This entry was posted in Fiction, Historical Fiction. Bookmark the permalink.

7 Responses to Child 44

  1. gaskella says:

    I read this a couple of years ago and remember thinking it was like the curate’s egg – good in parts. All the way through I was comparing Demidov to Martin Cruz Smith’s Arkady Renko though, and Renko won. Stylistically too, in the original hardback I read, the dialogue was in italics with dashes rather than speechmarks which I found rather irritating. However I largely enjoyed Smith’s vision of Stalin’s Russia.

    • Jenny says:

      Ah, the curate’s egg! Another great image! I haven’t read Gorky Park. Would you recommend it? Oh, and the italics didn’t bother me, but the stylistic thing where “important” phrases wound up looking

      like this

      set off from the rest of the text, did bother me quite a lot.

      • gaskella says:

        I loved Gorky Park Jenny, particularly because of its downbeat feel. Back to Child 44, I remember the stylistic quirk you mention now, and yes it was irksome!

  2. I agree that this was both good and horrid in parts. I liked its aspects of differentness (being in Stalinist Russia) but otherwise I didn’t get its critical acclaim.

  3. Jenny says:

    That’s a much shorter review than mine, but it sums it up nicely! It won a whole bunch of awards and I mostly thought the writing was just okay, the Stalinist part was interesting, and the thriller part was seriously problematic. I wonder what the sequels are like.

  4. cbjamess says:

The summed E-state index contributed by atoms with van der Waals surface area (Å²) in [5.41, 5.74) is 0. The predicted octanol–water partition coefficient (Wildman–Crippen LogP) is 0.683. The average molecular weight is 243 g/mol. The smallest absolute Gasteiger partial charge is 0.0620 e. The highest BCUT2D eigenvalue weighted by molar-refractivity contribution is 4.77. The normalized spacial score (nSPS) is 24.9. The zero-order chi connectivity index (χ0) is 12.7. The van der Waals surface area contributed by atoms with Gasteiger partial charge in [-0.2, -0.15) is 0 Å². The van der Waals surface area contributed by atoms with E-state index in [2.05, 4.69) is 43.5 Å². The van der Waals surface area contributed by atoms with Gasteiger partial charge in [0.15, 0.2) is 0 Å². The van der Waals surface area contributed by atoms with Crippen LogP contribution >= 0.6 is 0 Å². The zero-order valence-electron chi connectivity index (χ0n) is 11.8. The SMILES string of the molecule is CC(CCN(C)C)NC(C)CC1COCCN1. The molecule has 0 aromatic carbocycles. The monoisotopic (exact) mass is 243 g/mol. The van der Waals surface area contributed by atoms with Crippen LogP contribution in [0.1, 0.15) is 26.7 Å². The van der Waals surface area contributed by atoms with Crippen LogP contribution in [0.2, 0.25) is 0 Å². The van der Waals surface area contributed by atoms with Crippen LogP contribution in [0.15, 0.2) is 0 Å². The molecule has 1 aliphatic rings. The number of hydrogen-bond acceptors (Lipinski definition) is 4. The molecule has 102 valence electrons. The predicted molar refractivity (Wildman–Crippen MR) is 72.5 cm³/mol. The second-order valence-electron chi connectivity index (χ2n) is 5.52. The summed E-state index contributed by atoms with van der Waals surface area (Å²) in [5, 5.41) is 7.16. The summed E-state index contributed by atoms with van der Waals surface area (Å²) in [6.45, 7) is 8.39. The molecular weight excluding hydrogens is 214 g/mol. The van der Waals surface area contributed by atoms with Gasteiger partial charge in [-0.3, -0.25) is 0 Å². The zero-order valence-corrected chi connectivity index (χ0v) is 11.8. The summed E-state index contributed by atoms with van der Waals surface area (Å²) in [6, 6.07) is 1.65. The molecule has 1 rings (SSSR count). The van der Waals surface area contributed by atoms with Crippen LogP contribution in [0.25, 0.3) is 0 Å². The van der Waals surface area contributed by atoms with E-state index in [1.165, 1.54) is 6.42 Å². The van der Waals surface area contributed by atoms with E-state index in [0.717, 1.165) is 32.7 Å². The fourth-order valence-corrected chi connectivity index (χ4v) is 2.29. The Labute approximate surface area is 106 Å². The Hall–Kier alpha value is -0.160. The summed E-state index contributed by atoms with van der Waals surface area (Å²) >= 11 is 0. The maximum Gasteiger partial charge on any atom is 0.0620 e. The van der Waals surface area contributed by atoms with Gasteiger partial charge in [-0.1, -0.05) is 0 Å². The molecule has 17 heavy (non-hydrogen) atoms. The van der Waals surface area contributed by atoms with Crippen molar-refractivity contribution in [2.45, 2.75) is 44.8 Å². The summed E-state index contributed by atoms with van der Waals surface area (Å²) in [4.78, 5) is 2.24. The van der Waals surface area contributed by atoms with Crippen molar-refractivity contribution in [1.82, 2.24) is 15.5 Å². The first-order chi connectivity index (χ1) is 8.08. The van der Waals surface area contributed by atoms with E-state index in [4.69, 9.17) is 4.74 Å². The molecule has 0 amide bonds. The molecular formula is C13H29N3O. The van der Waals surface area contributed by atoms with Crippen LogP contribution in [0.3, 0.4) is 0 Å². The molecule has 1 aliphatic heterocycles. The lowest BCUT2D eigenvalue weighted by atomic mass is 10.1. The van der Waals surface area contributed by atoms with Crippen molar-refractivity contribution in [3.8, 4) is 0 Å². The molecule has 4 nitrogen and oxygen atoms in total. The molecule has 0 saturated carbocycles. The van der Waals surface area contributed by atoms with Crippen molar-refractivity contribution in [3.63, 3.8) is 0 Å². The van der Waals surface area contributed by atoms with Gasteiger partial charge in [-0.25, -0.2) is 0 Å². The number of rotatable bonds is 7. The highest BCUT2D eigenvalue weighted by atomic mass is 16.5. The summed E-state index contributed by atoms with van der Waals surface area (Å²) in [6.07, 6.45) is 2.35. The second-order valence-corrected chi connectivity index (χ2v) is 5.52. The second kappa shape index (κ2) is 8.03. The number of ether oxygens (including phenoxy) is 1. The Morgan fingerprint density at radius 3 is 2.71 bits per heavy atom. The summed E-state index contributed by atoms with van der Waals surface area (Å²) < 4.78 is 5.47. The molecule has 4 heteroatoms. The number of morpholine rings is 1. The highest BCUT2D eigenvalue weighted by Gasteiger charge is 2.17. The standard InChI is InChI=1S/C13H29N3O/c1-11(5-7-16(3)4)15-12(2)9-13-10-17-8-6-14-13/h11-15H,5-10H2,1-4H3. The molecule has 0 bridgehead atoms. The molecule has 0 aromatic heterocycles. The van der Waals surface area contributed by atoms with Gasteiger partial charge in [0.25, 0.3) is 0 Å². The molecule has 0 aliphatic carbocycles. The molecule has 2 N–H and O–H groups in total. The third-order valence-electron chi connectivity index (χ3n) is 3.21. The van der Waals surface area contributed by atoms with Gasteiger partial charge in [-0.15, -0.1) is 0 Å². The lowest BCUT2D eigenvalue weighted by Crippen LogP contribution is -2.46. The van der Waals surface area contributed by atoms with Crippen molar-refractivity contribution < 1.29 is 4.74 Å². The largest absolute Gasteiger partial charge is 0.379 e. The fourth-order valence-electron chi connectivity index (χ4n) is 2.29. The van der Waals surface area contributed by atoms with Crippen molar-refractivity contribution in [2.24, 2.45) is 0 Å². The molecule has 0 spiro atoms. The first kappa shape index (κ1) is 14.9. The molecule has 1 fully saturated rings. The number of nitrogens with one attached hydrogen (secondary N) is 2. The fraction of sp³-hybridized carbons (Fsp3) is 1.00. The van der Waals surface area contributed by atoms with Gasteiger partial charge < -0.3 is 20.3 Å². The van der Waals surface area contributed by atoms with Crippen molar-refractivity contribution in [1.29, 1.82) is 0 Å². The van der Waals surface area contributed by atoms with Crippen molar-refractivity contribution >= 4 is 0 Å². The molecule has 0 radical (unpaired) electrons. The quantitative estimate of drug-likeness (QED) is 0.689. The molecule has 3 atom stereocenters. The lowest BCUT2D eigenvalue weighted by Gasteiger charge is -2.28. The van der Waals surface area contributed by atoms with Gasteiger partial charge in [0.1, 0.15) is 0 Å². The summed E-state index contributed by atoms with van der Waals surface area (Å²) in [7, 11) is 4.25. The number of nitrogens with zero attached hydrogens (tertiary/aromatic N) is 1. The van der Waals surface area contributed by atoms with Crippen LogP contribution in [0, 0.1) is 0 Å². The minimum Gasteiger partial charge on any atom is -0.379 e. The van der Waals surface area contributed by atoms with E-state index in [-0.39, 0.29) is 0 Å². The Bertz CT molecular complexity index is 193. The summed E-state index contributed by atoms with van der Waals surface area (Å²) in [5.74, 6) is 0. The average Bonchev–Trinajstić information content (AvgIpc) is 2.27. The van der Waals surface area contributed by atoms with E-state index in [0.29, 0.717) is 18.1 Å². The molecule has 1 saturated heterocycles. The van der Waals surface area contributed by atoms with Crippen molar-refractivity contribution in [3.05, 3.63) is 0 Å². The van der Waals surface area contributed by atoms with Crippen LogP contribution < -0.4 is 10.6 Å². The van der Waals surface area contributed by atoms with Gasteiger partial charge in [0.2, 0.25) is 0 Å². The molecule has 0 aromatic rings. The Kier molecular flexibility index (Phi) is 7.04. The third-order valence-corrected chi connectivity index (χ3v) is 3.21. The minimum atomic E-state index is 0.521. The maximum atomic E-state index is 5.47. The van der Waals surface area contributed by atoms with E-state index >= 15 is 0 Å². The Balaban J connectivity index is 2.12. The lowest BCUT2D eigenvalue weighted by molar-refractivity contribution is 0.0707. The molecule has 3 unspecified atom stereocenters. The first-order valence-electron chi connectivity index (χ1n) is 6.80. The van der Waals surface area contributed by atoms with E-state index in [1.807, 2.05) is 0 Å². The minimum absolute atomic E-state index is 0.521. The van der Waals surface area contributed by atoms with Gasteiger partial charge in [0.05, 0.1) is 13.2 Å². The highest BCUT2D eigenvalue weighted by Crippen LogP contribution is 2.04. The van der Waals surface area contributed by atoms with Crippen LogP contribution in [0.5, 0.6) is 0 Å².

Well, I hated it. I only finished it because it was an ARC I had to review. The thriller aspects were by far the worst part of the book, as you mention, but they were a major part of it. If a significant part of a book is bad, at some point we have to say the book is bad in spite of the good sections it may contain. Don’t we?

    I also had a great deal of trouble with the serial killer. These sorts of murders really only exist in fiction. Maybe one or two in real life but they are so rare most of us can name all of them. They’ve gotten so out of hand, so violent, so gross, so ridiculous that they’ve become a bit laughable at this point. I never believed the one in Child 44 for a minute, even though he was based on one of the few real ones.

    • Jenny says:

      I’m so sorry you had to read it! I found the non-thriller parts pretty interesting and credible, and I kind of skimmed over the rest of it. You may be right that after a certain tipping point, we have to say the book is bad.

      Your distaste for the serial-killer genre is totally reasonable! I hate it, too! Give me a good old-fashioned revenge killer any day.

Leave your comment here, and feel free to respond to others' comments. We enjoy a lively conversation!

Fill in your details below or click an icon to log in: Logo

You are commenting using your account. Log Out /  Change )

Google photo

You are commenting using your Google account. Log Out /  Change )

Twitter picture

You are commenting using your Twitter account. Log Out /  Change )

Facebook photo

You are commenting using your Facebook account. Log Out /  Change )

Connecting to %s

This site uses Akismet to reduce spam. Learn how your comment data is processed.